In very rare cases, investigators can bypass the affidavit. If the complaint alleges criminal misconduct and the information provided proves “sufficiency based on objective verifiable evidence” — for example, video footage — then an investigator can request an override affidavit exception. The commanding officer of the Internal Affairs Division has the final say for IPRA cases, according to the FOP’s collective bargaining agreement with the city. But the “override process” is under-used, the task force found. Twenty-two “no affidavit” complaints that accuse officers of criminal misconduct never got an override request between 2011 and 2015, according to the Citizens Police Data Project. Four of those complaints accuse officers of criminal sexual assault and were never investigated.

The Commission on Accreditation of Law Enforcement Agencies (CALEA), which develops national standards for public safety and law enforcement agencies, has joined the chorus of organizations that don’t consider the affidavit law best practice.

“[A]gencies should investigate all allegations of misconduct, regardless of their source,” CALEA recommends. “The agency [should] carefully review each complaint for validation before disregarding it for lack of a credible complainant” in the case of anonymous complaints.

In an open letter posted on IPRA’s website, Chief Administrator Sharon Fairley said that the agency had begun implementing some of the task force’s recommendations, including new case review procedures that will improve the quality of investigations and the implementation of guidelines for when an override of the affidavit requirement can be used.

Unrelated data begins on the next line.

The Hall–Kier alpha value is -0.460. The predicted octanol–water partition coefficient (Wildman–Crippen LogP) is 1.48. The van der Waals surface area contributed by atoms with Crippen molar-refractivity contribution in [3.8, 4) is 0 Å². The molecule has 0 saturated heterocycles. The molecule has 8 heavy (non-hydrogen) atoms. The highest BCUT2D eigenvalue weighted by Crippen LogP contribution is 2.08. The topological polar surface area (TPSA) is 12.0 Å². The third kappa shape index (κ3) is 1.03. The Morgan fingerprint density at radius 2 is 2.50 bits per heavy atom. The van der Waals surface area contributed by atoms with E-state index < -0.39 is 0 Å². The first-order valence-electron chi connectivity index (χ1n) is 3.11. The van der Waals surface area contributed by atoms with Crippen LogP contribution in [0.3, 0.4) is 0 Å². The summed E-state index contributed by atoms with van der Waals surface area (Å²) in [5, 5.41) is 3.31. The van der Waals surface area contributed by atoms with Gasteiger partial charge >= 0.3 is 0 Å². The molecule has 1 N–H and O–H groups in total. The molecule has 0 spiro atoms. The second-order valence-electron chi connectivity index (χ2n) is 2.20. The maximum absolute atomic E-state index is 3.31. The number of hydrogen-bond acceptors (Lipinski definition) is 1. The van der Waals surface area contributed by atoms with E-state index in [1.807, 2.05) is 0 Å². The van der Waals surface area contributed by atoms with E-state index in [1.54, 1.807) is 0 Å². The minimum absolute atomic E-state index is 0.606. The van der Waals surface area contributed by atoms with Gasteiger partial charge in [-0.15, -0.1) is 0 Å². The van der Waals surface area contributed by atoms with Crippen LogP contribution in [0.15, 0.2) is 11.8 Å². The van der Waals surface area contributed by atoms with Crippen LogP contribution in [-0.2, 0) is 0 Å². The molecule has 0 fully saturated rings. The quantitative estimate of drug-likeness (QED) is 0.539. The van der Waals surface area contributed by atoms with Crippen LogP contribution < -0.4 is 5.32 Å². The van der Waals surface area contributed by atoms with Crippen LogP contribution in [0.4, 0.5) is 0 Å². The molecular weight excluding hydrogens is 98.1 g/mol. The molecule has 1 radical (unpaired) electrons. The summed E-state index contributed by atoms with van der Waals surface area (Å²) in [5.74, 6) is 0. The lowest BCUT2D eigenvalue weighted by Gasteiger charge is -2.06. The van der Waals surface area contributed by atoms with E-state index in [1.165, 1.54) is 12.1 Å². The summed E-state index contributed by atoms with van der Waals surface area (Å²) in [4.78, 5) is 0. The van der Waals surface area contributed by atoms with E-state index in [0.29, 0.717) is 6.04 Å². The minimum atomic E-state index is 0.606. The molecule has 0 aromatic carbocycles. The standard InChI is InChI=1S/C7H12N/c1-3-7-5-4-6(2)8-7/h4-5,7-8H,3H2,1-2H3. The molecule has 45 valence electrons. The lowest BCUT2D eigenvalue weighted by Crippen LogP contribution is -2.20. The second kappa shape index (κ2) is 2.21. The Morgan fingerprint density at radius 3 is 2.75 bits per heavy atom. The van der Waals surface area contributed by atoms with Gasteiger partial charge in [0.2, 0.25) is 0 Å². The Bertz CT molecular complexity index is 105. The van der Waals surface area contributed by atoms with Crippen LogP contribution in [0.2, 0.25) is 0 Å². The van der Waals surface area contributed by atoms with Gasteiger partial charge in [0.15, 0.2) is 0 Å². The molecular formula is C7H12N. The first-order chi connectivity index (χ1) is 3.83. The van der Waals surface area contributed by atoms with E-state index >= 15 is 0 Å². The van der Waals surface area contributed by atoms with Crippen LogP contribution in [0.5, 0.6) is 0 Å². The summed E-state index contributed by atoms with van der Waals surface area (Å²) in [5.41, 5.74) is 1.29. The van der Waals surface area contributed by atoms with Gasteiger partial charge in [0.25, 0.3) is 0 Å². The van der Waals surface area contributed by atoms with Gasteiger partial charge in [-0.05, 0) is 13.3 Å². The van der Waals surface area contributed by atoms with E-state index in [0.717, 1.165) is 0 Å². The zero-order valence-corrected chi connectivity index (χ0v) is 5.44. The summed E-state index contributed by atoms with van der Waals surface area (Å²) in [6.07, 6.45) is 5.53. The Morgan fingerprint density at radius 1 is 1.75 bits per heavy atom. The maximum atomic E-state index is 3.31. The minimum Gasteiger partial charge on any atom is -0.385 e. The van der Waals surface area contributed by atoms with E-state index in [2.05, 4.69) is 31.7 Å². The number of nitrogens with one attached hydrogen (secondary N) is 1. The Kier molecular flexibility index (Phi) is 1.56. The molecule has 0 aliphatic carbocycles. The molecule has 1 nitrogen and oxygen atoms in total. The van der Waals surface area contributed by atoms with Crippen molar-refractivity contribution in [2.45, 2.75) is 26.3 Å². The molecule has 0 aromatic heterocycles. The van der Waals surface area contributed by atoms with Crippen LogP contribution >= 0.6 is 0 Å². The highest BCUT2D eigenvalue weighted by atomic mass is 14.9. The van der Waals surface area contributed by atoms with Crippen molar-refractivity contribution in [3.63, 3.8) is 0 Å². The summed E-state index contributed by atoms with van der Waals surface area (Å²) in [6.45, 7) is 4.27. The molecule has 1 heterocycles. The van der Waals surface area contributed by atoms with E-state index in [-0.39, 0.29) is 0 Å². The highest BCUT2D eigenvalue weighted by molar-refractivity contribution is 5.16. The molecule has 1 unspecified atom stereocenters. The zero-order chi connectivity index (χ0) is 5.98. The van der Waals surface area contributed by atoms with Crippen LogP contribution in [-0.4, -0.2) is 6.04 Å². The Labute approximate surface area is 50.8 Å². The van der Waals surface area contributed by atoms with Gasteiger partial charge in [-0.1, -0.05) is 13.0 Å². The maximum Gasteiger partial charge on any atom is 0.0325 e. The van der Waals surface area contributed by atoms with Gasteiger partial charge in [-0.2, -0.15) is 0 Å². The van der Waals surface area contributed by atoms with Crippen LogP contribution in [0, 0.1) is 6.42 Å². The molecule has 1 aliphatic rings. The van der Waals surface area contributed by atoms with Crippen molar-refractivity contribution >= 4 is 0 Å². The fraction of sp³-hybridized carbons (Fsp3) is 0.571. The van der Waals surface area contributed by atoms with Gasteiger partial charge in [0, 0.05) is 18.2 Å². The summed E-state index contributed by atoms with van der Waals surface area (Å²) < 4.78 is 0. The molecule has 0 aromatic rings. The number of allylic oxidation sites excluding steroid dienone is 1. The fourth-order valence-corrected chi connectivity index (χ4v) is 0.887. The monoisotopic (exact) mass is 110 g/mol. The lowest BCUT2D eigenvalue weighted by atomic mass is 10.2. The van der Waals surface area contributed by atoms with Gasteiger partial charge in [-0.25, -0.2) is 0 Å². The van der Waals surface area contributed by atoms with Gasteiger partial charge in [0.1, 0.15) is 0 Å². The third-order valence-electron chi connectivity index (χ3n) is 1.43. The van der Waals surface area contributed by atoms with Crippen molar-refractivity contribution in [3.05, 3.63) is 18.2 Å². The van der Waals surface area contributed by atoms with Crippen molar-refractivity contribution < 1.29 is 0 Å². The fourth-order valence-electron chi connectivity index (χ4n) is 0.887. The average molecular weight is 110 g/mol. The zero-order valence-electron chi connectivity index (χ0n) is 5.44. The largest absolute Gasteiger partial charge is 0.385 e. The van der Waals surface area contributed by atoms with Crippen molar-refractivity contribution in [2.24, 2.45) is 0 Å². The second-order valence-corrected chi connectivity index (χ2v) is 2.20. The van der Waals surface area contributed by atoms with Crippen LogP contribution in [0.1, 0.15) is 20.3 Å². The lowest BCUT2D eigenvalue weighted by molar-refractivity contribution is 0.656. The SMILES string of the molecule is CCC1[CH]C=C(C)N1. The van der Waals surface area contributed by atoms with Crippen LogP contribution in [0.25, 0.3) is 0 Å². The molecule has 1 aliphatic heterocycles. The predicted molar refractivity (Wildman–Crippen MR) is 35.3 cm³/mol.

Illinois legislators are taking action to reform the law that requires affidavits at the state level. In January, State Rep. Mary Flowers, D-Chicago, introduced HB 4476, which, among other things, seeks to eliminate the need for the affidavit requirement.

“HB 4476 will not require a public employer to investigate every complaint of alleged police officer misconduct,” Flowers said. “But it will prevent a public employer from using state law as justification for its failure to do so.”

Right now, the bill is being stalled in the Rules committee.

“We need to all be working on these issues,” she said. “Millions of dollars are paid out and so many lives are affected. It’s incumbent upon all of us to make sure this system works for everyone.”

This report was produced in partnership with City Bureau, a Chicago-based journalism lab.